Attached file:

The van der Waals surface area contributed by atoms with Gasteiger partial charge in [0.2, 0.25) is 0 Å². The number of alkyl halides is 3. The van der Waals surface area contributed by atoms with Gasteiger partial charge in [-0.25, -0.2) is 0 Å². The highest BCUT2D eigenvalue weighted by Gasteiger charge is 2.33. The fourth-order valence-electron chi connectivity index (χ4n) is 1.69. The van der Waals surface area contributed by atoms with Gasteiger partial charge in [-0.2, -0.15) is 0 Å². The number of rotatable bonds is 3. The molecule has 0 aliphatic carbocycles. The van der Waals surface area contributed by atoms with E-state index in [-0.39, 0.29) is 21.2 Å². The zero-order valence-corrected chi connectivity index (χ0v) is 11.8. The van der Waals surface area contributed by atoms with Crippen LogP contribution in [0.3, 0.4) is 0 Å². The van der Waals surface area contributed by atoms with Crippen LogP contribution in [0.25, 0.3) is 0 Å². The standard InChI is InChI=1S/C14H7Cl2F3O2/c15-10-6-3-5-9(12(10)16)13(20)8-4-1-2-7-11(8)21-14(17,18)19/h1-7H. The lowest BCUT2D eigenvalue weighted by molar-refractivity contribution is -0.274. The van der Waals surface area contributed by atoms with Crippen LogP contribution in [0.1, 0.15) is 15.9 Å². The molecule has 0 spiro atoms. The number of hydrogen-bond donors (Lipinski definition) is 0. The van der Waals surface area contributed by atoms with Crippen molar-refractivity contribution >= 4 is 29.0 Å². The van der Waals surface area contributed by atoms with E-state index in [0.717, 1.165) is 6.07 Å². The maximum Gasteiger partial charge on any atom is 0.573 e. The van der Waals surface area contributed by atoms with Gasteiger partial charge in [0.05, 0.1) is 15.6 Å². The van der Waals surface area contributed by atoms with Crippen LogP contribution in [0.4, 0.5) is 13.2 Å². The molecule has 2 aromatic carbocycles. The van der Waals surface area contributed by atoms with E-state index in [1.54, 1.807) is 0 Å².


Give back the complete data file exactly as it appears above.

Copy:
The van der Waals surface area contributed by atoms with Gasteiger partial charge in [0.2, 0.25) is 0 Å². The number of alkyl halides is 3. The van der Waals surface area contributed by atoms with Gasteiger partial charge in [-0.25, -0.2) is 0 Å². The highest BCUT2D eigenvalue weighted by Gasteiger charge is 2.33. The fourth-order valence-electron chi connectivity index (χ4n) is 1.69. The van der Waals surface area contributed by atoms with Gasteiger partial charge in [-0.2, -0.15) is 0 Å². The number of rotatable bonds is 3. The molecule has 0 aliphatic carbocycles. The van der Waals surface area contributed by atoms with E-state index in [-0.39, 0.29) is 21.2 Å². The zero-order valence-corrected chi connectivity index (χ0v) is 11.8. The van der Waals surface area contributed by atoms with Crippen LogP contribution in [0.3, 0.4) is 0 Å². The van der Waals surface area contributed by atoms with Crippen LogP contribution in [0.25, 0.3) is 0 Å². The standard InChI is InChI=1S/C14H7Cl2F3O2/c15-10-6-3-5-9(12(10)16)13(20)8-4-1-2-7-11(8)21-14(17,18)19/h1-7H. The lowest BCUT2D eigenvalue weighted by molar-refractivity contribution is -0.274. The van der Waals surface area contributed by atoms with Crippen LogP contribution in [0.1, 0.15) is 15.9 Å². The molecule has 0 spiro atoms. The number of hydrogen-bond donors (Lipinski definition) is 0. The van der Waals surface area contributed by atoms with Crippen molar-refractivity contribution >= 4 is 29.0 Å². The van der Waals surface area contributed by atoms with E-state index in [0.717, 1.165) is 6.07 Å². The maximum Gasteiger partial charge on any atom is 0.573 e. The van der Waals surface area contributed by atoms with Gasteiger partial charge in [0.05, 0.1) is 15.6 Å². The van der Waals surface area contributed by atoms with Crippen LogP contribution in [0.4, 0.5) is 13.2 Å². The molecule has 2 aromatic carbocycles. The van der Waals surface area contributed by atoms with E-state index in [1.54, 1.807) is 0 Å².